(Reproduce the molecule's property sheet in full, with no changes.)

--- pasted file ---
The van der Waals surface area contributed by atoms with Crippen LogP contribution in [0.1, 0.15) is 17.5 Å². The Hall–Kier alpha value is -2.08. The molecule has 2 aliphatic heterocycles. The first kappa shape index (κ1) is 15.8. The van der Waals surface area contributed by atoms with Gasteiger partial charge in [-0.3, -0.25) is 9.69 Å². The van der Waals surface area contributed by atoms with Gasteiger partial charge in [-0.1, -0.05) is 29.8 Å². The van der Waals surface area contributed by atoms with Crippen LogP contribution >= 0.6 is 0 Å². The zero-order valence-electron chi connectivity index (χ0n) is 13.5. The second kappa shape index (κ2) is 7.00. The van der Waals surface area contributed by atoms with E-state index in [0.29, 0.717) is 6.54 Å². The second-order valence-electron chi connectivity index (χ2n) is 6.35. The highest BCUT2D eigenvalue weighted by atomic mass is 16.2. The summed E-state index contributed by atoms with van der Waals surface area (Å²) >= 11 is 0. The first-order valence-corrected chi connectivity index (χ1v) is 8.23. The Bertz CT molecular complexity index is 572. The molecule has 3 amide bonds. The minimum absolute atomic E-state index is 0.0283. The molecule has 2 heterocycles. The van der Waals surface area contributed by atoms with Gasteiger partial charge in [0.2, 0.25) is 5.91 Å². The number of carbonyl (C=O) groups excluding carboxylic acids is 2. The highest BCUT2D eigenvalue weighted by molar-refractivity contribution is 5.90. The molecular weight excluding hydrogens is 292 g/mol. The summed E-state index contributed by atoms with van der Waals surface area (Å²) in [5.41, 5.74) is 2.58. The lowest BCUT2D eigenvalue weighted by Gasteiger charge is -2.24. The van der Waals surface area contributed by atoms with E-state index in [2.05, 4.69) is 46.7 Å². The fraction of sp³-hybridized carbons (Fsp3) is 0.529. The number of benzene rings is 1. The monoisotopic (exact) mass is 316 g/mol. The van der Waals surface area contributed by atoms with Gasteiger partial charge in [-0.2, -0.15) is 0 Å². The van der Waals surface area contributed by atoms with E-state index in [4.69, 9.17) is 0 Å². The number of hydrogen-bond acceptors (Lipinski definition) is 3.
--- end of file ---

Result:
The van der Waals surface area contributed by atoms with Crippen LogP contribution in [0.1, 0.15) is 17.5 Å². The Hall–Kier alpha value is -2.08. The molecule has 2 aliphatic heterocycles. The first kappa shape index (κ1) is 15.8. The van der Waals surface area contributed by atoms with Gasteiger partial charge in [-0.3, -0.25) is 9.69 Å². The van der Waals surface area contributed by atoms with Gasteiger partial charge in [-0.1, -0.05) is 29.8 Å². The van der Waals surface area contributed by atoms with Crippen LogP contribution >= 0.6 is 0 Å². The zero-order valence-electron chi connectivity index (χ0n) is 13.5. The second kappa shape index (κ2) is 7.00. The van der Waals surface area contributed by atoms with E-state index in [0.29, 0.717) is 6.54 Å². The second-order valence-electron chi connectivity index (χ2n) is 6.35. The highest BCUT2D eigenvalue weighted by atomic mass is 16.2. The summed E-state index contributed by atoms with van der Waals surface area (Å²) >= 11 is 0. The first-order valence-corrected chi connectivity index (χ1v) is 8.23. The Bertz CT molecular complexity index is 572. The molecule has 3 amide bonds. The minimum absolute atomic E-state index is 0.0283. The molecule has 2 heterocycles. The van der Waals surface area contributed by atoms with Gasteiger partial charge in [0.2, 0.25) is 5.91 Å². The number of carbonyl (C=O) groups excluding carboxylic acids is 2. The highest BCUT2D eigenvalue weighted by molar-refractivity contribution is 5.90. The molecular weight excluding hydrogens is 292 g/mol. The summed E-state index contributed by atoms with van der Waals surface area (Å²) in [5.41, 5.74) is 2.58. The lowest BCUT2D eigenvalue weighted by Gasteiger charge is -2.24. The van der Waals surface area contributed by atoms with E-state index in [2.05, 4.69) is 46.7 Å². The fraction of sp³-hybridized carbons (Fsp3) is 0.529. The number of benzene rings is 1. The monoisotopic (exact) mass is 316 g/mol. The van der Waals surface area contributed by atoms with Gasteiger partial charge in [-0.2, -0.15) is 0 Å². The van der Waals surface area contributed by atoms with E-state index in [4.69, 9.17) is 0 Å². The number of hydrogen-bond acceptors (Lipinski definition) is 3.